# Have I correctly specified my model in lmer?

I have scoured lots of help sites and am still confused about how to specify more complicated nested terms in a mixed model as well. I am also confused as the use of : and / and | in specifying interactions and nesting with random factors using lmer() in the lme4 package in R.

For the purpose of this question, let's assume I have accurately portrayed my data with this standard statistical model: $$Y_{ijk} = u + \text{station}_i + \text{tow}_{j(i)} + \text{day}_k + (\text{station}\times \text{day})_{ik} + (\text{tow}\times\text{day})_{j(i)k}$$ station is fixed, tow and day are random. Tow is (implicitly) nested within station.

In other words, I'm hoping that my model includes Station(i,fixed), Tow(j,random,implicitly nested within Station), Day(k,random), and interaction between Tow and Day, and the interaction between Day and Station. I have consulted with a statistician to create my model and at this time believe it to be representative of my data, but will also add in a description of my data for those who are interested at the bottom of my post so as not to clutter.

So far what I've been able to piece together is the following in lmer:

lmer(y ~ station + (1|station:tow) + (1|Day) + (1|station:day) + (1|tow:day),
data=my.data)


Does this accurately depict my statistical model? Any suggestions for how to improve my code if it does not read correctly?

I've bolded the specific terms I'm having difficulty specifying in my lmer formula

#1. tow nested within station when tow is random and station is fixed
I'm confused, however about differentiating between nested and interaction terms that are random using : and / . In my above example, I have (1|station:tow) in which I'm hoping reads tow nested within station. I've read conflicting comments on various sites whether or not I should be using : or / here within the random (1|...) format of lmer.

#2. The interaction between station and day when station is fixed and day is random
I then have (1|station:day) but this time I'm hoping it reads the interaction between station and day. It seems like I could use station*day to account for the individual effects of station and day as well as their interaction (rather than including each of the three terms separately as I do above), but I don't see how to specify this when one is fixed and the other is random. Would station*(1|day) do that?

#3. The interaction between tow and day (both random) when tow is nested in station (fixed) Then lastly, I have (1|tow:day) which I'm hoping reads the interaction of tow and day, but I'm wondering if I need to specify again that tow is nested (implicitly) in station?

I am new to both R and lmer and statistical modeling and greatly appreciate the trouble of thorough explanations in any responses to my questions if possible.

More details on my data: I am asking whether concentrations of plankton vary across a physical front in the nearshore ocean. I have three stations, inshore, within, and offshore of this front. Station is thus fixed. At each station, I take three replicate plankton tows (from which I sort, count, and get a concentration in terms of # of bugs per meter cubed of water). Tow is random: in three tows I hope to account for the general variability in plankton at that particular station. Tow is intrinsically nested in station as each tow does not have a unique ID (123,123,123 is the ID for tows at each station). I then did this on multiple, independent days with a new front that had formed. I think I can think of Day as a blocking factor? Day is random as repeating this on multiple independent front days is attempting to capture variability from day to day and be representative of all days where this front is present. I want to know about the interaction terms to see if Tows change in variability from day to day and if stations always yield similar data or does it depend on the day?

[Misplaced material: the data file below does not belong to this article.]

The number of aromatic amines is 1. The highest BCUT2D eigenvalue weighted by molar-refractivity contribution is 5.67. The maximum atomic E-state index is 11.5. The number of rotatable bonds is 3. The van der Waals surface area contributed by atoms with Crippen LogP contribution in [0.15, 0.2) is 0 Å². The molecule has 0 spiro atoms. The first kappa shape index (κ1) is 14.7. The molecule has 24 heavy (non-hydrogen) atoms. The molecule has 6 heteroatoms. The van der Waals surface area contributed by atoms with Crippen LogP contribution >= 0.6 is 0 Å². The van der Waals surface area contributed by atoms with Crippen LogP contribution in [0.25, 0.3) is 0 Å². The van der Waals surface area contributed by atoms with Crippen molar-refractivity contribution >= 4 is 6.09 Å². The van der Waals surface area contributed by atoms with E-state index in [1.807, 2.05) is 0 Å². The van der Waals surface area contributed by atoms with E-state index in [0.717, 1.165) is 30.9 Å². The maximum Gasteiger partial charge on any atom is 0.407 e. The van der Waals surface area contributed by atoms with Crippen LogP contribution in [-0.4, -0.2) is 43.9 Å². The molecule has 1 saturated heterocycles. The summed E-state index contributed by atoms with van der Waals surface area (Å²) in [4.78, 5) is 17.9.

Again, thank you for your time and help, I appreciate it!

• I do believe you are missing some subscripts (I didn't want to add them in if I was mistaken) on your standard statistical model. – user25658 Sep 20 '13 at 0:40
• FWIW, for anyone who comes across this thread & wonders about whether it's on-topic, given it's focus on R syntax, IMO, it is sufficiently statistical (wrt understanding how the model specified relates to nesting & interactions, etc) to be on-topic for CV. – gung Sep 20 '13 at 0:48
• This is 100% on topic in my opinion. – user25658 Sep 20 '13 at 0:55
• These threads might be helpful: 1 R's lmer cheat sheet; 2 Interpreting three forms of a "mixed model"; 3 Questions about how random effects are specified in mer; 4 Questions about specifying linear mixed models in R for repeated measures data with additional nesting structure. (Nonetheless, I think this is sufficiently distinct that it's not a duplicate.) – gung Sep 20 '13 at 1:05
• According to your lmer() syntax, you've specified a model where there is a fixed effect of station and four random intercepts, shared by individuals with the same (1) combination of station and tow, (2) value of Day, (3) combination of station and day and (4) combination of tow and day, respectively. Is this what you intended? I'm not sure because, as indicated by @BabekP, how you've written your model formulation is not clear. You've written variable names, not parameters. Normally, in a model like this, the variable combinations are captured by the subscripts. – Macro Sep 20 '13 at 1:59

### Tow nested within station when tow is random and station is fixed

station+(1|station:tow) is correct. As @John said in his answer, (1|station/tow) would expand to (1|station)+(1|station:tow) (main effect of station plus interaction between tow and station), which you don't want because you have already specified station as a fixed effect.

### Interaction between station and day when station is fixed and day is random.

The interaction between a fixed and a random effect is always random. Again as @John said, station*day expands to station+day+station:day, which you (again) don't want because you've already specified day in your model. I don't think there is a way to do what you want and collapse the crossed effects of day (random) and station (fixed), but you could if you wanted write station+(1|day/station), which as specified in the previous answer would expand to station + (1|day) + (1|day:station).